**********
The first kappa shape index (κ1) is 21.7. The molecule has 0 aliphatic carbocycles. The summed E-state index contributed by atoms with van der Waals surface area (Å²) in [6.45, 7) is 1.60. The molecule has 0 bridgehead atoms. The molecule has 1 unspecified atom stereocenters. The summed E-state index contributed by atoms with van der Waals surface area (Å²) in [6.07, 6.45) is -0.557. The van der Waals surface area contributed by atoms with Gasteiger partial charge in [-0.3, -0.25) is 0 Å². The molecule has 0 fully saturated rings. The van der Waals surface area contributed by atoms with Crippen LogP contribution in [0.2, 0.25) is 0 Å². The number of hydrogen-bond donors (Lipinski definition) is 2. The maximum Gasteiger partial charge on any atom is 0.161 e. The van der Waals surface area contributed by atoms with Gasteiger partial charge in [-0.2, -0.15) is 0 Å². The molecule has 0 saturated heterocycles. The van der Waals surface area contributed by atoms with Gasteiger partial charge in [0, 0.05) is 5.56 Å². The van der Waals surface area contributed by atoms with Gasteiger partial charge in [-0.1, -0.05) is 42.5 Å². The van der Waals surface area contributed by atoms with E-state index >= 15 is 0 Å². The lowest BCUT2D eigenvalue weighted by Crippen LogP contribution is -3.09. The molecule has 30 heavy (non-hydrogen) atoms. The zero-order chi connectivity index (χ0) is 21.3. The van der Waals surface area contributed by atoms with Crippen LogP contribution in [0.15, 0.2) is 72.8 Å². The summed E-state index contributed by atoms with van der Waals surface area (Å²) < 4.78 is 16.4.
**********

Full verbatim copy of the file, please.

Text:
The first kappa shape index (κ1) is 21.7. The molecule has 0 aliphatic carbocycles. The summed E-state index contributed by atoms with van der Waals surface area (Å²) in [6.45, 7) is 1.60. The molecule has 0 bridgehead atoms. The molecule has 1 unspecified atom stereocenters. The summed E-state index contributed by atoms with van der Waals surface area (Å²) in [6.07, 6.45) is -0.557. The van der Waals surface area contributed by atoms with Gasteiger partial charge in [-0.3, -0.25) is 0 Å². The molecule has 0 fully saturated rings. The van der Waals surface area contributed by atoms with Crippen LogP contribution in [0.2, 0.25) is 0 Å². The number of hydrogen-bond donors (Lipinski definition) is 2. The maximum Gasteiger partial charge on any atom is 0.161 e. The van der Waals surface area contributed by atoms with Gasteiger partial charge in [-0.2, -0.15) is 0 Å². The molecule has 0 saturated heterocycles. The van der Waals surface area contributed by atoms with Gasteiger partial charge in [0, 0.05) is 5.56 Å². The van der Waals surface area contributed by atoms with Gasteiger partial charge in [-0.1, -0.05) is 42.5 Å². The van der Waals surface area contributed by atoms with E-state index >= 15 is 0 Å². The lowest BCUT2D eigenvalue weighted by Crippen LogP contribution is -3.09. The molecule has 30 heavy (non-hydrogen) atoms. The zero-order chi connectivity index (χ0) is 21.3. The van der Waals surface area contributed by atoms with Crippen LogP contribution in [0.15, 0.2) is 72.8 Å². The summed E-state index contributed by atoms with van der Waals surface area (Å²) < 4.78 is 16.4.